Why is History News Network’s list of Top Young Historians “who are,” according to the text accompanying the list “making their mark on the profession” overwhelmingly male? I mean, by 4-1? Now, the list of historians named as having made nominations of notable scholars is also overwhelmingly male (6-1, to be precise), although the accompanying text suggests that these names may only be representative of a larger group. One imagines that these nominations come in over the transom, and that HNN is not fully responsible for this apparent discrimination. But one also does not know.
Broad minded person that I am, and so loathe to blame my friends at HNN for this, that I have tried to think through the Top Ten Reasons for a gender discrepancy in this list of notables, a discrepancy that far outweighs the number of women actually employed as academic historians in the United States. To wit:
1. More men than women are nominating people for this list, and people tend to try to prop up the interests of their own gender.
2. Women nominate candidates, but their nominations are not terribly notable, so neither they or their nominations were listed.
3. Men generally engage in scholarly dialogue of various kinds with other men, and so they miss the notable scholarship published by women.
4. The work of men is, objectively speaking, more significant to the profession of history than the work of women.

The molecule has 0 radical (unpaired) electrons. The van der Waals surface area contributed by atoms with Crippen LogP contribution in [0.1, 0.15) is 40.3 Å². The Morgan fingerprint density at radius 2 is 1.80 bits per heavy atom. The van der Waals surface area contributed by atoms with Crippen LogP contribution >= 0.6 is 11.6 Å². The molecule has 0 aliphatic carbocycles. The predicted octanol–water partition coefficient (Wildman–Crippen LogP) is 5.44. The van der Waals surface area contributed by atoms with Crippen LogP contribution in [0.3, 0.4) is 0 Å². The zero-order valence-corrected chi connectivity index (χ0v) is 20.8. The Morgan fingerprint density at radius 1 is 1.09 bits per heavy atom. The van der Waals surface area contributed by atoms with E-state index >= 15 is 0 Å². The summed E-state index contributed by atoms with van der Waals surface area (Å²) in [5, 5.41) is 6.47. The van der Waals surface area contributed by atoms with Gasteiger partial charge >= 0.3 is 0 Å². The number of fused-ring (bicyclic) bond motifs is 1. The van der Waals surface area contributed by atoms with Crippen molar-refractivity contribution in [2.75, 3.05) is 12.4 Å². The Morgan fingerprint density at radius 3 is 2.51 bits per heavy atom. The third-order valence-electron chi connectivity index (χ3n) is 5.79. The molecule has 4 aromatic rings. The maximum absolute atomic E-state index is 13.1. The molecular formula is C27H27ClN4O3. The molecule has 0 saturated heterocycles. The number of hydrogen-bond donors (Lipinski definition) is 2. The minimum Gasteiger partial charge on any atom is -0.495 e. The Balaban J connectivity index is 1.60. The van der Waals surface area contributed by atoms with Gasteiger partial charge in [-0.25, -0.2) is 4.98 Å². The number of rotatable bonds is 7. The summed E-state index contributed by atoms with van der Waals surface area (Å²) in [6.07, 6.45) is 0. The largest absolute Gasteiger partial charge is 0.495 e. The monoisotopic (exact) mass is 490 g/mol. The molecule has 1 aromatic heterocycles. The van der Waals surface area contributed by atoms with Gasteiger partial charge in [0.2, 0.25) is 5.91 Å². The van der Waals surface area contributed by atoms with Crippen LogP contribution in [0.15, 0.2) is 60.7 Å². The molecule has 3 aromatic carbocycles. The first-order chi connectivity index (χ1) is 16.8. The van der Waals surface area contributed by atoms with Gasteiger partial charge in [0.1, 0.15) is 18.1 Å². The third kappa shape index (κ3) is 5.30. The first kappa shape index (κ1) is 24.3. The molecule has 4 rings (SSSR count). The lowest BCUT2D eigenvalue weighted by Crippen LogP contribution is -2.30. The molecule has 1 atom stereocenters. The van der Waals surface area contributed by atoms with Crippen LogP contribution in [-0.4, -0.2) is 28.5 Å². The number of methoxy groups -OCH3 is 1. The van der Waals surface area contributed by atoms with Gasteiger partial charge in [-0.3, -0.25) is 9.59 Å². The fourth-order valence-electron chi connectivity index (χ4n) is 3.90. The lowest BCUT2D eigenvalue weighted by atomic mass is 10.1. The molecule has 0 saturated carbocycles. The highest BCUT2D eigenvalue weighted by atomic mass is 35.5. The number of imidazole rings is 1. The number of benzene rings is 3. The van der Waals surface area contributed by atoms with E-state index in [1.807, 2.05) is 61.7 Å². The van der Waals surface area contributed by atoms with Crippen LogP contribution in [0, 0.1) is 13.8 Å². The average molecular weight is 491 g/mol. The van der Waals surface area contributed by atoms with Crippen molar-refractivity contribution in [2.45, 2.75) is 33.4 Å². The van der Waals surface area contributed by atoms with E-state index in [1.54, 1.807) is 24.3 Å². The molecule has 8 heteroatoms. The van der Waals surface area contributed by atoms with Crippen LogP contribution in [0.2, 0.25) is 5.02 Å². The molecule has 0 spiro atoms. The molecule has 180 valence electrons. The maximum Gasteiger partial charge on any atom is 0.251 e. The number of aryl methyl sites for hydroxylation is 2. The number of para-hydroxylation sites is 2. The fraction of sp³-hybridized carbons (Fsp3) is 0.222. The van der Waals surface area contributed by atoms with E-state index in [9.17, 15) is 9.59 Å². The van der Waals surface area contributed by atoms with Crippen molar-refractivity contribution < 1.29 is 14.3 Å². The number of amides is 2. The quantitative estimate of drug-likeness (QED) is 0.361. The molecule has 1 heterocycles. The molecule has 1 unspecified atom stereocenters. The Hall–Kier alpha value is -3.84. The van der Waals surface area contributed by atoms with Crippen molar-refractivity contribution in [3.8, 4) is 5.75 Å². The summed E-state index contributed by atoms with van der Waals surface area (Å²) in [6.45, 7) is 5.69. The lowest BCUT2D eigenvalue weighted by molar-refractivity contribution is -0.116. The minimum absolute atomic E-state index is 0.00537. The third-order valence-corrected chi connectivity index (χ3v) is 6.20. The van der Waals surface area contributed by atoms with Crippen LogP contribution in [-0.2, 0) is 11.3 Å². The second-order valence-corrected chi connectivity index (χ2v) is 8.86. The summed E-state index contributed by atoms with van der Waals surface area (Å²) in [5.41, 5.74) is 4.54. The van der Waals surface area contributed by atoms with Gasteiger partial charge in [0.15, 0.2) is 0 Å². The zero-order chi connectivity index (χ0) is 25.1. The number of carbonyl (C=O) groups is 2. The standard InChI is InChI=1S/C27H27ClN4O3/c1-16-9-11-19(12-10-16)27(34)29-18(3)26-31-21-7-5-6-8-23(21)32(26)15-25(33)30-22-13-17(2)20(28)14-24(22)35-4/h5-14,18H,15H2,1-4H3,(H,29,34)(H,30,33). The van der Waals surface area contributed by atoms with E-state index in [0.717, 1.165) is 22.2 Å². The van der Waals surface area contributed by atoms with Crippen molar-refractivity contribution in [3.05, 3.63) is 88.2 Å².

5. Men think women are kind of dumb. Or generally dumber than men, with one or two exceptions.
6. Women are, in fact, not very smart.
7. Women are smart enough, but don’t make the impact that men do on the rest of the historical profession.
8. Women are lazy and do not pay attention to getting female candidates named to lists of notables.
9. Women have better things to do than nominate people for these awards, whereas men do not, and men sit in their offices all day nominating each other.
Go figure, dear reader: and don’t snap back that this feature is edited by a woman, ok? I know that. Furthermore, in the interests of full disclosure, let me say that HNN links Tenured Radical, both in its blogroll and in Ralph Luker’s Cliopatra, which makes me feel notable, at least.
For ways of becoming informed on these, and other feminist issues in the historical profession, see Hesse et. al., The Report on the Hiring of Women and Minority Historians, written for the AHA; also an AHA report on gender equity by Lewis et. al. at the Committee for Women Historians (CWH), and the 2005 CWH document on the Status of Women in the Historical Profession, otherwise known as the Lunbeck Report.